Business aviation weathers the winter blues


Overall, business jet activity has not wilted as much as expected given than holidays should be over, lockdowns have been renewed and employees work from home

Business aviation flight activity has held up during the last 3 weeks, flights down only 3% compared to the same period in January 2020, with almost 200,000 sectors operated on business jets and props since the New Year began, according to WINGX`s weekly Global Market Tracker. This trend is in stark contrast to the Scheduled Airlines, their activity stagnating at around 50% below normal. Much of the boost to business aviation is coming from the leisure market and apparently the longer-stay vacations this year. Even in the last week, well after holidays would normally end, business jet activity was within 10% of normal. There is considerable geographic variation, with the US market tilting the market up, Europe weighing it down.

At just 1% below normal, the US market’s resilience owes mainly to the charter market. Charter sectors are up by 4%, and flight hours 10% higher than in the comparable first three weeks of January 2020. Even in the last week, charter flight hours were down only 1.5%. Even in the last week, business jet and prop charters out of Florida are 26% up on same period last year. Colorado is as much a hotbed of activity as ever, charters up almost 40% for January. Charter activity out of California is still down by 33% but even New York is now seeing more charter demand than in the same period in January 2020. Charter flights from the US to sunny destinations in Costa Rica, St Kitts, Dominican Republic, Turks and Caicos are all well up for this time of year.

The European market is ailing as ever tighter lockdown restrictions are imposed to control the winter virus. Business aviation flight activity has slid 23% below normal across the region, with the United Kingdom the conspicuous backmarker. From the UK, business aviation flights are down by 50% compared to January 2020, as scheduled airline activity plummets 80%. in the last week, as international borders come under heavier restriction, all flight activity has wilted, with business jet activity down by two thirds. Undoubtedly Brexit has complicated an already difficult market for UK registered operators, with red tape on traffic rights significantly constraining charter operations. The leisure market is most obviously affected, with charters to the ski slopes from the UK down 80%.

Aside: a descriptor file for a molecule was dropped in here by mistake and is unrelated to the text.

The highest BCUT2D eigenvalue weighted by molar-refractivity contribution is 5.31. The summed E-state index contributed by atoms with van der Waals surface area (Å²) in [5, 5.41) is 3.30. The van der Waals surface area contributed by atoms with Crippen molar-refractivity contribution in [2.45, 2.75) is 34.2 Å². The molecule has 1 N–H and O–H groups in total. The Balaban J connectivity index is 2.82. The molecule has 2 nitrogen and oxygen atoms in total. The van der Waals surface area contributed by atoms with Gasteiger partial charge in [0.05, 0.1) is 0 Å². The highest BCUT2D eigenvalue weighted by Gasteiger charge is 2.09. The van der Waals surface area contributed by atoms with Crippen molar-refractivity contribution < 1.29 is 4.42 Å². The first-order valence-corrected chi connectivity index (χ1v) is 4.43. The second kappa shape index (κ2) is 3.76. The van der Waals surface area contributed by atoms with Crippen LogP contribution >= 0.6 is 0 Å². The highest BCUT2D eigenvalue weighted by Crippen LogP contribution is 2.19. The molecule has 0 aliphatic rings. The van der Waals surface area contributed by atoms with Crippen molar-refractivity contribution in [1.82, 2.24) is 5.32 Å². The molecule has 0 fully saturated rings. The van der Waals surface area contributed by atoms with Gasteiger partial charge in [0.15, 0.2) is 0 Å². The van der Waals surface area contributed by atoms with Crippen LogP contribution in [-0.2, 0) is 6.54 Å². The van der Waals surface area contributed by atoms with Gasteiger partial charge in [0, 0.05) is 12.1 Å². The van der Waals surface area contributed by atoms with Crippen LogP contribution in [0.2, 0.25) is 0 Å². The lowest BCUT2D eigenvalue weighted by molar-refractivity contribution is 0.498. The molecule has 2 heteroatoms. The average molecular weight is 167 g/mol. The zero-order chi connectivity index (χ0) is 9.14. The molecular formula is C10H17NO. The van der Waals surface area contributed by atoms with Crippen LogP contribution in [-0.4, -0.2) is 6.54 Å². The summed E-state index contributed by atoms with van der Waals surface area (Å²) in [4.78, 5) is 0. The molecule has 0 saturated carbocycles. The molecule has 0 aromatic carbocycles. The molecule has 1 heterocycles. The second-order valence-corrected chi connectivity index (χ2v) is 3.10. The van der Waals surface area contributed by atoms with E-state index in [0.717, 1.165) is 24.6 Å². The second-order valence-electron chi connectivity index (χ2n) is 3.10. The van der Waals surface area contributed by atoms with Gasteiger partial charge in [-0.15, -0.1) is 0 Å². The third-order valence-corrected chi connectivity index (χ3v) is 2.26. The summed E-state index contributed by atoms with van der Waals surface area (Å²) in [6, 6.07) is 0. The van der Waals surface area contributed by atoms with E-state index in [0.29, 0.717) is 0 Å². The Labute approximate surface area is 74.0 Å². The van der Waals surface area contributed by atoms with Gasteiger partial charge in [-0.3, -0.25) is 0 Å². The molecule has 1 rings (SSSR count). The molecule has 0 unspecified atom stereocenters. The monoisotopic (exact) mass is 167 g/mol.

Other European countries are doing relatively better, with branded charter operations holding up at 14% below normal, much better than private and corporate flight departments where hours are down by 28%. In contrast, ad-hoc cargo sectors flown from Europe are up by 90%. Government usage of business aviation aircraft is also slightly up this month. Western Europe is the worst affected in terms of activity decline, especially Germany, jet activity down by 44% this January. Business jet sectors flown out of Switzerland are down by over a third, reflecting the demise of this years ski season. Activity out of France and Spain is down by less, around 15% fewer flights. In contrast, business jet flights from Portugal are up by 15%.

In Europes periphery, there is notably more business jet traffic in January 2021 than in January 2020. Business jet flights out of Russia, Turkey, Cyprus, the Balkans, Hungary and Romania are all well up. The UAE has seen almost double the number of business jet flights than in January 2020. Flights from Israel were up by 3% last week YOY. Flights to and from the Maldives are up by three times. Business jet activity in Brazil is higher than last year, though still well down in Mexico and Canada. Business jet sectors flown from China are up this year, but down in the last week. For all these markets outside the US and Europe, the busiest aircraft segment is ultra-long range, with hours down by 25%, whereas midsize jets are flying 3% more sectors than they were last year.

Managing Director WINGX Richard Koe comments “Overall, business jet activity has not wilted as much as expected given than holidays should be over, lockdowns have been renewed and employees work from home. Europe reflects this logic, with flight activity from the UK stilled since December. But the much bigger US market has been a lot more resilient and for now at least it appears that stronger charter demand is going to sustain a strong recovery into February.”